Social media like Facebook, Twitter and others helped topple three governments in 2011. And when countries wait on the verge of a second coming, the digital space now appears more potent
It was a whirlwind year on the digital front. But there is one thing that defined 2011 the rampage of the social media such as Facebook, Twitter and several other such sites. We have been hearing that social media has arrived, but this was during 2011 when it took the world by storm; literally. From Tahrir Square in Egypt to the heart of Beijing, revolutions spread via Facebook and Twitter. Three governments have been toppled, and now, when countries wait on the verge of a second coming, the digital space now appears more potent.
Let us re-live the story. On 18 December 2010, a man in Tunisia, Mohamed Bouazizi, set himself on fire, protesting against police atrocities. A spark had been ignited. Stirrings were visible in Algeria, Egypt, Libya, Yemen; the war spread online: video evidence of the state’s repression appeared, along with suppressed facts. Revolutionaries, who thought they were alone, perceived and made friends.
Then, one day the Tunisian President fled (with a large chunk of the nation’s wealth). The wave had struck. Its might have manifested in the form of an unprecedented gathering at Tahrir Square in Egypt followed by similar protests in Yemen and Libya. Victory came to Egyptian citizens when in February its President of 30 years, Hosni Mubarak stepped down. What followed was unthought-of. In Yemen, Jordan, Iraq and Sudan, governments were sacked, and leaders announced they are going to step down. A new era had begun.
Birth pangs persist and with the West’s interference, things have become more complicated. But this time, the middle-eastern and African countries have made it clear that they will write their own history. The digital media, now, has become that weapon of self-assertion. Protests against the NATO bloodbath in Libya, including Gaddafi’s killing, existing and intended puppet governments are gathering force, and the digital media has become its herald.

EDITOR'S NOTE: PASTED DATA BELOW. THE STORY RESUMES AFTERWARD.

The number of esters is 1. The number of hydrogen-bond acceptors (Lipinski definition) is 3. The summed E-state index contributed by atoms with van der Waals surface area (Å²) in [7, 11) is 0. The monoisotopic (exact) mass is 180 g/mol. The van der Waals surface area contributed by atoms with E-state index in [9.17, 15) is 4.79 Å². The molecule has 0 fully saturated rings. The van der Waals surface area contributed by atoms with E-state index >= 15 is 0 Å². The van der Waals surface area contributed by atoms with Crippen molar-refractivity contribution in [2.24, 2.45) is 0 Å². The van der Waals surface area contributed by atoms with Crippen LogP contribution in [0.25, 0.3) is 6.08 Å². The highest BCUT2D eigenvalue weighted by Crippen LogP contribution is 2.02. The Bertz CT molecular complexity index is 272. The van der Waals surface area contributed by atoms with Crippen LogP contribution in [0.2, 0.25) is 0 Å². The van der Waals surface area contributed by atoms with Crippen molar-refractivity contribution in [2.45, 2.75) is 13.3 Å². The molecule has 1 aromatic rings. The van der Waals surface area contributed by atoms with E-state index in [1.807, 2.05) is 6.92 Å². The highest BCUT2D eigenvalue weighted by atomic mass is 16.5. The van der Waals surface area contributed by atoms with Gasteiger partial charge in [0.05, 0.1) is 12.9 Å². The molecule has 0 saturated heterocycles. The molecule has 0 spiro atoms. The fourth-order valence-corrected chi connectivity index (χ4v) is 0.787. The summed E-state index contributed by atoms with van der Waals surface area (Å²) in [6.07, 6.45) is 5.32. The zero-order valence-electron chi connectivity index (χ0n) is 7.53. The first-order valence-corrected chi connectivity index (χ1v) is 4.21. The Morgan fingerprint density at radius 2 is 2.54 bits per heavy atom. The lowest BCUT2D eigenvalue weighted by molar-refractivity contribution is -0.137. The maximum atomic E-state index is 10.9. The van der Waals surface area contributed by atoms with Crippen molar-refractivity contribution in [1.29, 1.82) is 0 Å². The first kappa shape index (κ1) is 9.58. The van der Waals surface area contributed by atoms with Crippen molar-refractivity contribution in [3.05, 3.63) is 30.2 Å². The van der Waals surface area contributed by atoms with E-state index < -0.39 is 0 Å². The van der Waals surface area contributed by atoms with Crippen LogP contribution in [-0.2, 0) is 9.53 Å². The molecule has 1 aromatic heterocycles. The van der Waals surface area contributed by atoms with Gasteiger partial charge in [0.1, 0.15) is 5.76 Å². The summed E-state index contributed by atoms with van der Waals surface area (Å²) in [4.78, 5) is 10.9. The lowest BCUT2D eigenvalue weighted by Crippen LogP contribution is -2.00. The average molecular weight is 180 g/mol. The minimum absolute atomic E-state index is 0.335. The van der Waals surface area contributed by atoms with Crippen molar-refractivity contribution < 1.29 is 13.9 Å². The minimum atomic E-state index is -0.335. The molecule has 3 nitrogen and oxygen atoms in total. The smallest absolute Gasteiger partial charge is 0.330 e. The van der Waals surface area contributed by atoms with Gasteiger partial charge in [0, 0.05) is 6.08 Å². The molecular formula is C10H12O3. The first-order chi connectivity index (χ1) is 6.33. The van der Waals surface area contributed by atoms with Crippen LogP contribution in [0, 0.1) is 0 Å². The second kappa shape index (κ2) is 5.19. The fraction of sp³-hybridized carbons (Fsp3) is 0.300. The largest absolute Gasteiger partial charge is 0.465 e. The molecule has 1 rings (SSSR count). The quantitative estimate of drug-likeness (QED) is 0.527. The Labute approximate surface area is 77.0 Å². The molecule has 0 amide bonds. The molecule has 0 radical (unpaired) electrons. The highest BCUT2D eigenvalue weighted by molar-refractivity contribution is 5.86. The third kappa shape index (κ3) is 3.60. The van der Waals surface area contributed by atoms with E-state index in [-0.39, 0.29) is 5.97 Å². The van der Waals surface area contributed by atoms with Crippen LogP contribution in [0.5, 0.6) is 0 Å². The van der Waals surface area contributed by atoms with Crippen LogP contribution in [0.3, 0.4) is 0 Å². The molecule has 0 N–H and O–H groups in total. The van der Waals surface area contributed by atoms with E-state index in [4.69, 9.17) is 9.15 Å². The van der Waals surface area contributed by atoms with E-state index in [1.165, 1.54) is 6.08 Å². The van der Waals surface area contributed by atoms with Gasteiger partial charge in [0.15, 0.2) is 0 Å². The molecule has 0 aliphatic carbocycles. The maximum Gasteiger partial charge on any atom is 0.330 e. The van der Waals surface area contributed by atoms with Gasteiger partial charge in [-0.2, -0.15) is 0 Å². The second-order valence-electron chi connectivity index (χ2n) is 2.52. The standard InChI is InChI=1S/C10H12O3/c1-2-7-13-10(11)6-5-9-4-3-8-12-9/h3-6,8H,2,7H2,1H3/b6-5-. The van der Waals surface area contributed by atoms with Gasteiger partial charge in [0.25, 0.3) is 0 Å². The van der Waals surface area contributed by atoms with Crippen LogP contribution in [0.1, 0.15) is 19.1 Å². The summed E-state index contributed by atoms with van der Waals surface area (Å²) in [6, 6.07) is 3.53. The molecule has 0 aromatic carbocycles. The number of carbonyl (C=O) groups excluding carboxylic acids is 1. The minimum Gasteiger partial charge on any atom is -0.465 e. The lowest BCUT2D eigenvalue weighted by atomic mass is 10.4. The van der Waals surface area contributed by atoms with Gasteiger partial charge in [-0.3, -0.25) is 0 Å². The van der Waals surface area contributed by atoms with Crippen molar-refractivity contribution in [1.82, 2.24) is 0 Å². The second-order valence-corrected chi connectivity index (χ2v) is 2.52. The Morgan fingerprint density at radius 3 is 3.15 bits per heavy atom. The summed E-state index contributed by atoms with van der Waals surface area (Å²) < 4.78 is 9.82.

Despite their failed attempt to overthrow the Red State with Jasmine Revolution, protestors in China have managed to find chinks in the government’s armour. If 2010 saw China’s bitter spat with Google about email addresses and internet transactions of human rights activists, this was the year when the people decided to take things in their own hands. When reports appeared that the high-speed bullet train project was about to bankrupt the country, the news was blocked out. But hackers made sure that it did not. While the censors worked overtime, another tragedy struck in the form of a recent train accident. Not only did activists publicise the incident on the internet, evidence of the authorities’ fault was also put up. The government has not been able to contain the damning content.
Another story raised hopes during 2011. Artist-activist Ai Weiwei has always been a vocal critic of Chinese government’s stance on democracy and human rights. Following his arrest in April, the Chinese regime got brickbats from all corners, including its own people, who took to the internet with a vengeance. After he was released from jail, Weiwei was slapped with a monumental 12 million yuan fine for tax evasion. But, within three days, online donations from citizens and fans worldwide provided a million yuans. The collection drive continues, and the government has withdrawn into silence, probably planning its next move.